# Between the walls A/C

• posted on May 3, 2010, 3:31 am

Hi,
I own a house in PA.
On most days, only the attic bedrooms need A/C.
The attic bedrooms have space b/w the "knee wall" and the roof (where it says I:
/\ /__\ /| |\ /I| |I\
That's my best diagram ever.
Anyway, I would like to stick an A/C in that space. I envision that it'll spit the hot air out through a duct that will exist via a soffit. The cold air will enter the wall through the knee wall.
My basic question is this: are there A/C units with 4" or 6" I/O? If not, is there a different workable solution?
Thanks!
Sam

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• posted on May 3, 2010, 3:37 am

VERY Unclear. Are you talking about a window unit in that area or the evaparator for a conventional air conditioner or what???

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• posted on May 3, 2010, 3:41 am
On 5/2/2010 11:37 PM, hr(bob) snipped-for-privacy@att.net wrote:

Well, that area is behind a wall so if I had a window unit how would collect the cold air and get it through the wall? How would I collect the hot air and get it out the soffit?
I'm looking for unit that will have the same function as a wall unit but I need it to spit the hot air out through a duct-like contraption and to deliver the cold air through a duct-like contraption.

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• posted on May 3, 2010, 3:59 am

There are some units that are split units but still act like window units with only the evaporator inside the house. I can't think what they are called, but someone else here should be able to chime in, You could always open the inside wall up through an oversized tunnel and use a regular window unit mounted in the outside wall. Sort of like a miniature gable, only inside the house.

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• posted on May 3, 2010, 4:02 am

You could mount a window unit in the inside wall and make up a couple of ducts out of sheet metal to provide the input and output air flow to the rear side of the window unit. There are plenty of elbows and duct work parts available at HD and Lowes, and a local sheet metal show could form up almost anything you might need. Just make sure the ducts are oversized and don't make more than one bend so that you have adequate air flow into the back/outside of the unit.

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• posted on May 3, 2010, 7:03 am
Sam Takoy wrote:

There are portable AC units that have what amount to large diameter flexible hoses that look a lot like a clothes dryer vent hose. You can set one up to be permanent. Look at the dual hose unit on this site, one hose takes in outside air through the condenser then out it goes through the other hose exhausting the hot air. Hoses can be extended.
http://www.kingersons.com /
TDD

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• posted on May 3, 2010, 11:51 am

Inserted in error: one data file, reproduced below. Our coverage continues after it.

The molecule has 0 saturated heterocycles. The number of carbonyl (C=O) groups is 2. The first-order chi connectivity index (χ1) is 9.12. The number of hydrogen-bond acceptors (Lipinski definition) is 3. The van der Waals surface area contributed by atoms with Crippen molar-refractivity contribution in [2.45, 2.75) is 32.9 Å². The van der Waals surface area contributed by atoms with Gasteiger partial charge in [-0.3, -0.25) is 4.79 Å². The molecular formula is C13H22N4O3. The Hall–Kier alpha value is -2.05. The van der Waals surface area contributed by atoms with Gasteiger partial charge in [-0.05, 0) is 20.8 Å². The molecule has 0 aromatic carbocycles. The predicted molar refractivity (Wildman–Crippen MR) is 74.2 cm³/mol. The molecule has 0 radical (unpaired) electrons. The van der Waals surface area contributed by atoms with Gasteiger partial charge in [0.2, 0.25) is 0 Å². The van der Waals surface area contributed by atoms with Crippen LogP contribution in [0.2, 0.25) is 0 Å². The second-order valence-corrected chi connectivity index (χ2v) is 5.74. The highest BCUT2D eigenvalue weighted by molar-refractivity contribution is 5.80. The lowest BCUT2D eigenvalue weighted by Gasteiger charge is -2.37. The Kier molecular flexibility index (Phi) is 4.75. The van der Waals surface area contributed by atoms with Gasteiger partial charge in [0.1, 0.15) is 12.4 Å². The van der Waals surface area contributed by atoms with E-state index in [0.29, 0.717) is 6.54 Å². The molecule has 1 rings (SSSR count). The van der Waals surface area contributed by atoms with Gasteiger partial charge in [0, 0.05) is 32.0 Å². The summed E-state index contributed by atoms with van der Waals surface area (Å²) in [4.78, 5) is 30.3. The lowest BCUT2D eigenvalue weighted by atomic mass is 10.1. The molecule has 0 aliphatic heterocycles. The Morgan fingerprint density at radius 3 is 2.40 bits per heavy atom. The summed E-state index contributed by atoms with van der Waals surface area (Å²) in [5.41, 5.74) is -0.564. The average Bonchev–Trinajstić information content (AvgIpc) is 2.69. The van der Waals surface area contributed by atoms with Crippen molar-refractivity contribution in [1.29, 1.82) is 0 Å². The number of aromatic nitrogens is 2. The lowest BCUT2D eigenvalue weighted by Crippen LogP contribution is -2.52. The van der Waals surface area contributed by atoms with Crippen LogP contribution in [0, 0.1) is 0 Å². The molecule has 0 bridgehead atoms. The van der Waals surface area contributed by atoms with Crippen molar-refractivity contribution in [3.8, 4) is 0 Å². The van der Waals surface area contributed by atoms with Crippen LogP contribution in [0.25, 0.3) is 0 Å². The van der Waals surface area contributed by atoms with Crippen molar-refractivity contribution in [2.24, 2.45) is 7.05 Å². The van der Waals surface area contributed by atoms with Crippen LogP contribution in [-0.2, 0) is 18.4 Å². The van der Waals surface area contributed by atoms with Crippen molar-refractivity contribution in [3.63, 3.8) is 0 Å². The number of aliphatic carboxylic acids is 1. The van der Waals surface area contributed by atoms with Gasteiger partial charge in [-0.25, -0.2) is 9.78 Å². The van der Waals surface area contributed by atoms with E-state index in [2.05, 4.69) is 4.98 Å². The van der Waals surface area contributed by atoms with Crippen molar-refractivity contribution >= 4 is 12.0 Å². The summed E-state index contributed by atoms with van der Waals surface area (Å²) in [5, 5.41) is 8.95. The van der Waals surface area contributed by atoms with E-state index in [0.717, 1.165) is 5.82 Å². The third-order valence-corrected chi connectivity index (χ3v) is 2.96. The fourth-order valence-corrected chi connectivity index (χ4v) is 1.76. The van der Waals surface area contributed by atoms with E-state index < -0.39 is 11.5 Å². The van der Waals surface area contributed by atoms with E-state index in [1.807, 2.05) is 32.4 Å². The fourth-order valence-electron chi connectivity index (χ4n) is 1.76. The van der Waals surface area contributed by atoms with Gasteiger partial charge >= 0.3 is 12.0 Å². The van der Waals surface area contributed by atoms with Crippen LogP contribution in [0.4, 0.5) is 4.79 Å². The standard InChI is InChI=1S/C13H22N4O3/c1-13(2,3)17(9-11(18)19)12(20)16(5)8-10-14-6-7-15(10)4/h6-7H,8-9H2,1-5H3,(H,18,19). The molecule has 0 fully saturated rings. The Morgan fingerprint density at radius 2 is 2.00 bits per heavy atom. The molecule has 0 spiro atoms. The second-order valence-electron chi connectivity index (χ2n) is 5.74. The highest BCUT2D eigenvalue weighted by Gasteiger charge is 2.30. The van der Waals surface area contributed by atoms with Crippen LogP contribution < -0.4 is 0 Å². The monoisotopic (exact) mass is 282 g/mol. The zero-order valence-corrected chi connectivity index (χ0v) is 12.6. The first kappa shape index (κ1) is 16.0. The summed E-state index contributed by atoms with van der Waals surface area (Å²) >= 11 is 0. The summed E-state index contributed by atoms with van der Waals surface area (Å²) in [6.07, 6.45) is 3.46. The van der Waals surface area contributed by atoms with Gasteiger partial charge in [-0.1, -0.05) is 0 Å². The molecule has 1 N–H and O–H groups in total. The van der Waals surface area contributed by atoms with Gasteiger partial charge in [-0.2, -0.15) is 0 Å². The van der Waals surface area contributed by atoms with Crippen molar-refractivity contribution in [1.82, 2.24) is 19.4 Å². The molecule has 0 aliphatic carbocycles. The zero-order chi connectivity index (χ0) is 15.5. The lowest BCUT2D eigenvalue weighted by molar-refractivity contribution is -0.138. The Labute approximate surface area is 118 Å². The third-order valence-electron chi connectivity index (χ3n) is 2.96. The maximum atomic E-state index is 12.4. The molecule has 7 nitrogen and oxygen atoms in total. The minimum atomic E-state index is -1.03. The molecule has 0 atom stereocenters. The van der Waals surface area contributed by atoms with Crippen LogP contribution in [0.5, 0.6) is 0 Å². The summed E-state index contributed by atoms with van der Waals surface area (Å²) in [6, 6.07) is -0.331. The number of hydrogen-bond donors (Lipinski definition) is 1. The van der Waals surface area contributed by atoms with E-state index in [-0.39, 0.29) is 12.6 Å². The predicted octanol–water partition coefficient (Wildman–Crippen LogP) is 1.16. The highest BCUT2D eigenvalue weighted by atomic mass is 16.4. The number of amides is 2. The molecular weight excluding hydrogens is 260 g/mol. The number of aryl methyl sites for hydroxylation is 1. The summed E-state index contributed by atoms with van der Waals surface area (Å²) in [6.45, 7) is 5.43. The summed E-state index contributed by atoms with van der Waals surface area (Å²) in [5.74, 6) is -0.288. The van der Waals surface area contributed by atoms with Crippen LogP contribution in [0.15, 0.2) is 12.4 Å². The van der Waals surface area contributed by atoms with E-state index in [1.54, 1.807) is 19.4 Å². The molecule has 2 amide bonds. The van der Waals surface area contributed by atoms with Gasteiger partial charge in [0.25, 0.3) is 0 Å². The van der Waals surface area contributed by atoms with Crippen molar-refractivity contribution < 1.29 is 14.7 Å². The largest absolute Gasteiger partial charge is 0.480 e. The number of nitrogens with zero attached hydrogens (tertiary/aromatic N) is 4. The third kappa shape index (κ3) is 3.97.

*Check out Friedrich Verti Pak units.

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• posted on May 3, 2010, 12:10 pm

Why not just make an opening in the outside wall and install a window unit? Or one of those motel room type units. Or a mini-split? What's your budget?
Putting a package unit inside rquires you to devise an inlet air supply and an outlet air supply to get rid of the heat. The two need to be a bit away from each other so you don't end up just circulating hot air aorund in a circle.

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• posted on May 3, 2010, 4:36 pm
Look into a cool only, split ductless unit like the Mitsubishi Mr. Slim series: http://global.mitsubishielectric.com/products/airconditioning /
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• posted on May 3, 2010, 11:34 pm
In typed:

Bad solution any way you look at it. A/C output contrains a LOT of water vapor and it'll become a real easy place for mold to grow, plus if as most do, it emits water thru a drip tube, that water will also go into that area. Very bad idea! Please don't do it.
HTH,
Twayne`

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• posted on May 4, 2010, 10:27 am
What are you talking about? Refrigerated air conditioning dries the air. In the process of drying the air there is potentially a lot of condensation. The condensation must be piped to the outside or a satisfactory drain at some point. This is true for a window unit, a split system, a package unit, or a motel type unit. The dry cool air being delivered to the room does NOT raise the humidity level in the room.
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Keep the whole world singing . . . .

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• posted on May 4, 2010, 12:13 pm

Wish you wouldn't top-post...
He's talking about getting rid of the water that is now trapped in the triangle between the knee wall, roof, and soffit. I'd be more worried about getting rid of the heat. The condensate should be relatively easy to pipe out, though I suppose some will remain.